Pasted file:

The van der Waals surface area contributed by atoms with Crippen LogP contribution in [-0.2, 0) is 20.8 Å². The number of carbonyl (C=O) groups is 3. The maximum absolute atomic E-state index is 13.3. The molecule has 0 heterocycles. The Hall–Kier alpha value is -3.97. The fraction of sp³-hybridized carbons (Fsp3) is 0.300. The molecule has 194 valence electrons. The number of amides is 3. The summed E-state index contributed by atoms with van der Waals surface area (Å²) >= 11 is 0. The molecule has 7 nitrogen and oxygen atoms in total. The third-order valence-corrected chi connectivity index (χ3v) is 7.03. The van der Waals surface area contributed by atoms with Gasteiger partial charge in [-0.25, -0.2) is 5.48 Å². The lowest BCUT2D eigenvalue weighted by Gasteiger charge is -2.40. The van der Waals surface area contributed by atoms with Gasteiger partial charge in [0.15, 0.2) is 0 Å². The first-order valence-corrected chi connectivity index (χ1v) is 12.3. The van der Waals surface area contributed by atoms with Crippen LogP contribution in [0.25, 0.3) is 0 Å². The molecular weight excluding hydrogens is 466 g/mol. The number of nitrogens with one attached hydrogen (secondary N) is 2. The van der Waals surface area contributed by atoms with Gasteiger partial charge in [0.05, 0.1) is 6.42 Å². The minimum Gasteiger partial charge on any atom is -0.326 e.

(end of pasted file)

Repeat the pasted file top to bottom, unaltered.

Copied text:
The van der Waals surface area contributed by atoms with Crippen LogP contribution in [-0.2, 0) is 20.8 Å². The number of carbonyl (C=O) groups is 3. The maximum absolute atomic E-state index is 13.3. The molecule has 0 heterocycles. The Hall–Kier alpha value is -3.97. The fraction of sp³-hybridized carbons (Fsp3) is 0.300. The molecule has 194 valence electrons. The number of amides is 3. The summed E-state index contributed by atoms with van der Waals surface area (Å²) >= 11 is 0. The molecule has 7 nitrogen and oxygen atoms in total. The third-order valence-corrected chi connectivity index (χ3v) is 7.03. The van der Waals surface area contributed by atoms with Gasteiger partial charge in [-0.25, -0.2) is 5.48 Å². The lowest BCUT2D eigenvalue weighted by Gasteiger charge is -2.40. The van der Waals surface area contributed by atoms with Gasteiger partial charge in [0.15, 0.2) is 0 Å². The first-order valence-corrected chi connectivity index (χ1v) is 12.3. The van der Waals surface area contributed by atoms with Crippen LogP contribution in [0.25, 0.3) is 0 Å². The molecular weight excluding hydrogens is 466 g/mol. The number of nitrogens with one attached hydrogen (secondary N) is 2. The van der Waals surface area contributed by atoms with Gasteiger partial charge in [0.05, 0.1) is 6.42 Å². The minimum Gasteiger partial charge on any atom is -0.326 e.